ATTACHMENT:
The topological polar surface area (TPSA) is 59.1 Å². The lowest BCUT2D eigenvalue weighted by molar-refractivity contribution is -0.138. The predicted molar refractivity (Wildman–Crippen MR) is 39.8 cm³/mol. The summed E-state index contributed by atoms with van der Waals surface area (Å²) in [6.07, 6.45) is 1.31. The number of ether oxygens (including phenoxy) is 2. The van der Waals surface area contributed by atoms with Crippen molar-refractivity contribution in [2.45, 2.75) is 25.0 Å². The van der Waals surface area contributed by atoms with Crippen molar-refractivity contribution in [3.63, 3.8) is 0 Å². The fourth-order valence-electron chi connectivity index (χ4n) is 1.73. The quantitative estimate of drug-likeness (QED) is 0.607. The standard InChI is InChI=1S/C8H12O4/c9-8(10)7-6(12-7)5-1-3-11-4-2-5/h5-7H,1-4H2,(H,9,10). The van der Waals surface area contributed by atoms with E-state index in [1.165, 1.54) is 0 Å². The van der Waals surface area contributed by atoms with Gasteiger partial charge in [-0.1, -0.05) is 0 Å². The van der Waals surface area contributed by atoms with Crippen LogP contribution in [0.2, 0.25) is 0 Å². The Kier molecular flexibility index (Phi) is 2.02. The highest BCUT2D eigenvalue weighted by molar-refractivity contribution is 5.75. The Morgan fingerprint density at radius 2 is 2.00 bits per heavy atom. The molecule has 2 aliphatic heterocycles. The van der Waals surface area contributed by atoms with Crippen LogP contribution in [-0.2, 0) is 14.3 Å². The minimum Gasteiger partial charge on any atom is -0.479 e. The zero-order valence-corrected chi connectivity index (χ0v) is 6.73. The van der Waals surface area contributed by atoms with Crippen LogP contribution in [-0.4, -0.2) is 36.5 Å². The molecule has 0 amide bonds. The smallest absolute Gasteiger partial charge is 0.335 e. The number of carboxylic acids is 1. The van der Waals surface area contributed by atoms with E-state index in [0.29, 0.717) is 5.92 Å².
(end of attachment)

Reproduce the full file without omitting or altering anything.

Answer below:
The topological polar surface area (TPSA) is 59.1 Å². The lowest BCUT2D eigenvalue weighted by molar-refractivity contribution is -0.138. The predicted molar refractivity (Wildman–Crippen MR) is 39.8 cm³/mol. The summed E-state index contributed by atoms with van der Waals surface area (Å²) in [6.07, 6.45) is 1.31. The number of ether oxygens (including phenoxy) is 2. The van der Waals surface area contributed by atoms with Crippen molar-refractivity contribution in [2.45, 2.75) is 25.0 Å². The van der Waals surface area contributed by atoms with Crippen molar-refractivity contribution in [3.63, 3.8) is 0 Å². The fourth-order valence-electron chi connectivity index (χ4n) is 1.73. The quantitative estimate of drug-likeness (QED) is 0.607. The standard InChI is InChI=1S/C8H12O4/c9-8(10)7-6(12-7)5-1-3-11-4-2-5/h5-7H,1-4H2,(H,9,10). The van der Waals surface area contributed by atoms with E-state index in [1.165, 1.54) is 0 Å². The van der Waals surface area contributed by atoms with Gasteiger partial charge in [-0.1, -0.05) is 0 Å². The van der Waals surface area contributed by atoms with Crippen LogP contribution in [0.2, 0.25) is 0 Å². The Kier molecular flexibility index (Phi) is 2.02. The highest BCUT2D eigenvalue weighted by molar-refractivity contribution is 5.75. The Morgan fingerprint density at radius 2 is 2.00 bits per heavy atom. The molecule has 2 aliphatic heterocycles. The van der Waals surface area contributed by atoms with Crippen LogP contribution in [-0.2, 0) is 14.3 Å². The minimum Gasteiger partial charge on any atom is -0.479 e. The zero-order valence-corrected chi connectivity index (χ0v) is 6.73. The van der Waals surface area contributed by atoms with Crippen LogP contribution in [-0.4, -0.2) is 36.5 Å². The molecule has 0 amide bonds. The smallest absolute Gasteiger partial charge is 0.335 e. The number of carboxylic acids is 1. The van der Waals surface area contributed by atoms with E-state index in [0.29, 0.717) is 5.92 Å².